Why Now is the Time for Hotel Owners to Leverage Revenue Management

By Trevor Stuart-Hill President & Founder, Revenue Matters | November 09, 2014

The hotel industry, in virtually every global market, has recovered from the sharp downturn of 2008 and 2009. In the US market, during the first half of 2014, room demand was up 4.2% and room revenue was up 8.6%. Randy Smith of Smith Travel Research (STR) states, "The surge in demand we witnessed during the summer of 2014 even caught us by surprise…and it certainly is nice to be pleasantly surprised." So why is now a good time to harvest the value that revenue management can bring to the table? The answer relates to the cyclical nature of our business, combined with mounting pressure on profitability.

A Global View

According to Aron Gampel, vice president and deputy chief economist at Scotiabank, gross domestic product (GDP) globally is growing at approximately 3.4% on average. While this isn't dramatic by any stretch, it, along with very modest supply growth in most markets, has been enough to positively impact hospitality industry key performance indicators.

Of course, as would be expected, some regions are performing better than others. Brazil and the Eurozone, for example, are teetering on the brink of a recession, but according to Gample "still have some momentum potential through structural adjustments and economic stimulus initiatives." Manufacturing output in Germany (Europe's strongest economy) has slipped, France, UK and Netherlands economies are relatively stagnant and concern is mounting relative to a recessionary trend in Portugal, Italy, Greece and Spain.

Industry pundits, while hesitant to precisely predict the peak of the current cycle in the US, generally anticipate that we will experience a few more years of positive demand fundamentals before experiencing the inevitable downturn. US consumers and companies have become somewhat inoculated to threats of terrorism and news of pandemic outbreaks, so it is not anticipated that these will have a deep or sustainable effect on travel in the short term.

So, What's the Problem?

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Eco-Friendly Practices: Corporate Social Responsibility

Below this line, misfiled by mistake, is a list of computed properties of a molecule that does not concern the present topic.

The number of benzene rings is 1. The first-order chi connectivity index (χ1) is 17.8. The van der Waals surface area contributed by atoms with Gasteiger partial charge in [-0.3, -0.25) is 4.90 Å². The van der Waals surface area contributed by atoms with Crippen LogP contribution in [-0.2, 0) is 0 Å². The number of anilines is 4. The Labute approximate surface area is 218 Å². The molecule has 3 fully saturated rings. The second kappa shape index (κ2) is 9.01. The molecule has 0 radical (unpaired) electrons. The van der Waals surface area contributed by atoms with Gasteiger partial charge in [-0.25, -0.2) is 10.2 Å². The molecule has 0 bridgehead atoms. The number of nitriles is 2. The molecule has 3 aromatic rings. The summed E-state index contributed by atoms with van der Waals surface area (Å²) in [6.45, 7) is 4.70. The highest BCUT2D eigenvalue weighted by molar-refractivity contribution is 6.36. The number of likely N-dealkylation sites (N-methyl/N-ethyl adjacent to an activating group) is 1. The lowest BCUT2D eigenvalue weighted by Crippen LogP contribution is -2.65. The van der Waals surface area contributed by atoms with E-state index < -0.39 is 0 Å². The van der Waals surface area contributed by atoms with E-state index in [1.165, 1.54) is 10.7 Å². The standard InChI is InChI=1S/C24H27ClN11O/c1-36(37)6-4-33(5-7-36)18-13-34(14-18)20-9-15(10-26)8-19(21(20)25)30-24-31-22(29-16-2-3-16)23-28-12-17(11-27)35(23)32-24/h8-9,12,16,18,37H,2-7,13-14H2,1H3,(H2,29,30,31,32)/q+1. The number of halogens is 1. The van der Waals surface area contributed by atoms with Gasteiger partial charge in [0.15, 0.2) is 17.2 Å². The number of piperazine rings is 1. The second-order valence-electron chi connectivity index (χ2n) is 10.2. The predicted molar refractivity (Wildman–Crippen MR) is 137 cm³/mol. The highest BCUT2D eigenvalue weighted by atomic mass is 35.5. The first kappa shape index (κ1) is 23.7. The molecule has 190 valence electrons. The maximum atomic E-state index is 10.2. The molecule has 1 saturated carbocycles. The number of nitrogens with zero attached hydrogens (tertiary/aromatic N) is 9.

The hotel industry has undertaken a long-term effort to build more responsible and socially conscious businesses. What began with small efforts to reduce waste - such as paperless checkouts and refillable soap dispensers - has evolved into an international movement toward implementing sustainable development practices. In addition to establishing themselves as good corporate citizens, adopting eco-friendly practices is sound business for hotels. According to a recent report from Deloitte, 95% of business travelers believe the hotel industry should be undertaking “green” initiatives, and Millennials are twice as likely to support brands with strong management of environmental and social issues. Given these conclusions, hotels are continuing to innovate in the areas of environmental sustainability. For example, one leading hotel chain has designed special elevators that collect kinetic energy from the moving lift and in the process, they have reduced their energy consumption by 50%  over conventional elevators. Also, they installed an advanced air conditioning system which employs a magnetic mechanical system that makes them more energy efficient. Other hotels are installing Intelligent Building Systems which monitor and control temperatures in rooms, common areas and swimming pools, as well as ventilation and cold water systems. Some hotels are installing Electric Vehicle charging stations, planting rooftop gardens, implementing stringent recycling programs, and insisting on the use of biodegradable materials. Another trend is the creation of Green Teams within a hotel's operation that are tasked to implement earth-friendly practices and manage budgets for green projects. Some hotels have even gone so far as to curtail or eliminate room service, believing that keeping the kitchen open 24/7 isn't terribly sustainable. The May issue of the Hotel Business Review will document what some hotels are doing to integrate sustainable practices into their operations and how they are benefiting from them.